He’s in the middle of this discussion of whether salvation–we’ll call it mercy here–belongs to the Jewish people and non-Jewish people alike. In this case, certainly it belongs to the Gentiles–they’ve been grafted on to the promise to Abraham as a shoot is grafted onto an olive tree, he says. In a strange turn of events, it’s actually the the Jewish people who are a bit eclipsed here, and find themselves in need of mercy. “Has God rejected his people?” he asks? They may be the promised people, but, boy did they mess up time and time again. All of us, he says, need mercy–Gentiles and Jewish people alike–because we are all imprisoned in disobedience. In that sense, we are no better than them. They are no better than us. It doesn’t matter who they and them or we and us are. All of us have sinned and fall short of the glory of God, Paul says, which, in God’s eyes, places all of us on one equal plane and in need of mercy.
The Canaanite woman begs for mercy, the very definition of which implies compassion for those who could be treated harshly, which is all of us. Mercy is for those who least expect it, but who need it the most. And it is never up to us to withhold that mercy and always up to us to dispense of it. That is the Jesus way.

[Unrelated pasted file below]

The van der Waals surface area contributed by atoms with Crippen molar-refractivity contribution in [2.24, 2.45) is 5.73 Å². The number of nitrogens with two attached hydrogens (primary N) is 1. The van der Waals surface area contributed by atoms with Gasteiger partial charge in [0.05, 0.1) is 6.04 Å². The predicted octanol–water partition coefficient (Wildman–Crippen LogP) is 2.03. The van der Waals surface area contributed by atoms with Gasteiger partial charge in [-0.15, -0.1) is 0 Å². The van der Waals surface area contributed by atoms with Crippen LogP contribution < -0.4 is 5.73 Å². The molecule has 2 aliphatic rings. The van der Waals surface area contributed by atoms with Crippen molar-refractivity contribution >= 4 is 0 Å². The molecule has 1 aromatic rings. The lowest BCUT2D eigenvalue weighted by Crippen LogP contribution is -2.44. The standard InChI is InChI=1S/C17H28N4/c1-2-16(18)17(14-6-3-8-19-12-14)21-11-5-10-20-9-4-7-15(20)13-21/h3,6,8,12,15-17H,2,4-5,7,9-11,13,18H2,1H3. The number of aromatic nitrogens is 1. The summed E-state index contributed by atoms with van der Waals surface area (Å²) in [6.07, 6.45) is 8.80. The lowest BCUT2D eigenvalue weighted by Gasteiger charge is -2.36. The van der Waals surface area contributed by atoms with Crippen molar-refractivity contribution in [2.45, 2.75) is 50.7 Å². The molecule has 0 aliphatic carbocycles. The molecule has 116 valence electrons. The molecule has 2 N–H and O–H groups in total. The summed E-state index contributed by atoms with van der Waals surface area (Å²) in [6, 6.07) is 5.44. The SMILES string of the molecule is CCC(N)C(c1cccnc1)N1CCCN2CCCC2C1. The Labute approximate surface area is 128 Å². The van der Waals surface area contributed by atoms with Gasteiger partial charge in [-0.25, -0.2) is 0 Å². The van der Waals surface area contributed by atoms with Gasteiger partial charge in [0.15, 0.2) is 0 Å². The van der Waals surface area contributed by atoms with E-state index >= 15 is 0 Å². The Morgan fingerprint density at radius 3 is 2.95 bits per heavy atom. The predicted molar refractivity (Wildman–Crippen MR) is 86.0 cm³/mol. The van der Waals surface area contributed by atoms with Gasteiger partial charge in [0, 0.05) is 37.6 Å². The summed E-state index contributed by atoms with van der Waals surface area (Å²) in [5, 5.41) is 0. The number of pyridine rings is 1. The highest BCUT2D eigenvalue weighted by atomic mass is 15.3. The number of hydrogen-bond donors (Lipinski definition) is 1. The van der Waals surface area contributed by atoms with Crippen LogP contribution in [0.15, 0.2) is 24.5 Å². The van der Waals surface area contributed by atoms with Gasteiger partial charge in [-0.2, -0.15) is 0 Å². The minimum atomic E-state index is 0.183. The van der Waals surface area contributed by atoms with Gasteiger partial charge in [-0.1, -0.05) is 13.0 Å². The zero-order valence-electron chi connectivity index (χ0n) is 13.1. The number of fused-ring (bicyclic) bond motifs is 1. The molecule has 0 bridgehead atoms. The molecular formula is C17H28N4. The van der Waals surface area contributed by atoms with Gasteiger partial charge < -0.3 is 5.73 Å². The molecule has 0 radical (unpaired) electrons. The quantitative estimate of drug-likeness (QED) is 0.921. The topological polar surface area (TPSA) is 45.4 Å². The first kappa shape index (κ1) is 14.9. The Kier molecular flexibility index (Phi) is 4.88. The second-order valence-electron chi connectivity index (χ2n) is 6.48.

We hear enough on the news, especially recently, to know that tensions are high in this country right now, particularly racially and politically. It’s both sad and scary. What Jesus shows us in this expanded slow motion moment is that mercy is way more abundant than we could think possible. The last thing this world needs right now is more discrimination, more isolation, more judgmentalism, more hate. Jesus shows us another way. Acting with justice, loving tenderly, and serving one another are the only ways God will change hearts and bring about healing. May God strengthen us on our journey as we struggle to do so. Amen.